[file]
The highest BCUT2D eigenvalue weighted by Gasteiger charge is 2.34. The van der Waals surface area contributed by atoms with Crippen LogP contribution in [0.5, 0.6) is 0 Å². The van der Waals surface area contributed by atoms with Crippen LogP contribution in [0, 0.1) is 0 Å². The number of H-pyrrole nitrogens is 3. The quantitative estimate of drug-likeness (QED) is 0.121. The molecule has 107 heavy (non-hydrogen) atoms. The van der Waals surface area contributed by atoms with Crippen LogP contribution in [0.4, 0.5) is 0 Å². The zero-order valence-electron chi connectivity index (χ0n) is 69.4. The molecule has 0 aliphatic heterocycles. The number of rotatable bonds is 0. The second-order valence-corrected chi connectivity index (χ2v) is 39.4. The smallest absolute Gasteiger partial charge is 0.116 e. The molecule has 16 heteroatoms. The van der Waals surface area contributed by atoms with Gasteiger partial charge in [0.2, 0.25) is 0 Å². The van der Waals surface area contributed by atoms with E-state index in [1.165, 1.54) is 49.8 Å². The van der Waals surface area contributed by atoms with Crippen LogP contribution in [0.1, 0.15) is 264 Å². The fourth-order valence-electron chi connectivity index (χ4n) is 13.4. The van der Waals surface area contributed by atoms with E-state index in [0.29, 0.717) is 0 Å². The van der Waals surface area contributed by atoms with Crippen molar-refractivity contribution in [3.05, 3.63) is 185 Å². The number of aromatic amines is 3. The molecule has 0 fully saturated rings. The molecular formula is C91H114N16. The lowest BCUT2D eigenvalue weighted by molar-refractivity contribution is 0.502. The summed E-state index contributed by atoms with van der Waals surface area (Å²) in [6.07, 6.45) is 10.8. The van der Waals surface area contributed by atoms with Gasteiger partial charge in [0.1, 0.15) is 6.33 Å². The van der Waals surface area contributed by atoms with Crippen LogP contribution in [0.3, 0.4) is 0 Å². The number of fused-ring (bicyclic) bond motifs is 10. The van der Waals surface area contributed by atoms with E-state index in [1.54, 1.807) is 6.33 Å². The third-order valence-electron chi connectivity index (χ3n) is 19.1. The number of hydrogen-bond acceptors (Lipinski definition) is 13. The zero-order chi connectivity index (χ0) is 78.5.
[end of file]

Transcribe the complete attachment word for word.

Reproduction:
The highest BCUT2D eigenvalue weighted by Gasteiger charge is 2.34. The van der Waals surface area contributed by atoms with Crippen LogP contribution in [0.5, 0.6) is 0 Å². The van der Waals surface area contributed by atoms with Crippen LogP contribution in [0, 0.1) is 0 Å². The number of H-pyrrole nitrogens is 3. The quantitative estimate of drug-likeness (QED) is 0.121. The molecule has 107 heavy (non-hydrogen) atoms. The van der Waals surface area contributed by atoms with Crippen LogP contribution in [0.4, 0.5) is 0 Å². The zero-order valence-electron chi connectivity index (χ0n) is 69.4. The molecule has 0 aliphatic heterocycles. The number of rotatable bonds is 0. The second-order valence-corrected chi connectivity index (χ2v) is 39.4. The smallest absolute Gasteiger partial charge is 0.116 e. The molecule has 16 heteroatoms. The van der Waals surface area contributed by atoms with Gasteiger partial charge in [0.2, 0.25) is 0 Å². The van der Waals surface area contributed by atoms with E-state index in [1.165, 1.54) is 49.8 Å². The van der Waals surface area contributed by atoms with Crippen LogP contribution in [0.1, 0.15) is 264 Å². The fourth-order valence-electron chi connectivity index (χ4n) is 13.4. The van der Waals surface area contributed by atoms with E-state index in [0.29, 0.717) is 0 Å². The van der Waals surface area contributed by atoms with Crippen molar-refractivity contribution in [3.05, 3.63) is 185 Å². The number of aromatic amines is 3. The molecule has 0 fully saturated rings. The molecular formula is C91H114N16. The lowest BCUT2D eigenvalue weighted by molar-refractivity contribution is 0.502. The summed E-state index contributed by atoms with van der Waals surface area (Å²) in [6.07, 6.45) is 10.8. The van der Waals surface area contributed by atoms with Gasteiger partial charge in [0.1, 0.15) is 6.33 Å². The van der Waals surface area contributed by atoms with Crippen LogP contribution in [0.3, 0.4) is 0 Å². The number of fused-ring (bicyclic) bond motifs is 10. The van der Waals surface area contributed by atoms with E-state index in [1.54, 1.807) is 6.33 Å². The third-order valence-electron chi connectivity index (χ3n) is 19.1. The number of hydrogen-bond acceptors (Lipinski definition) is 13. The zero-order chi connectivity index (χ0) is 78.5.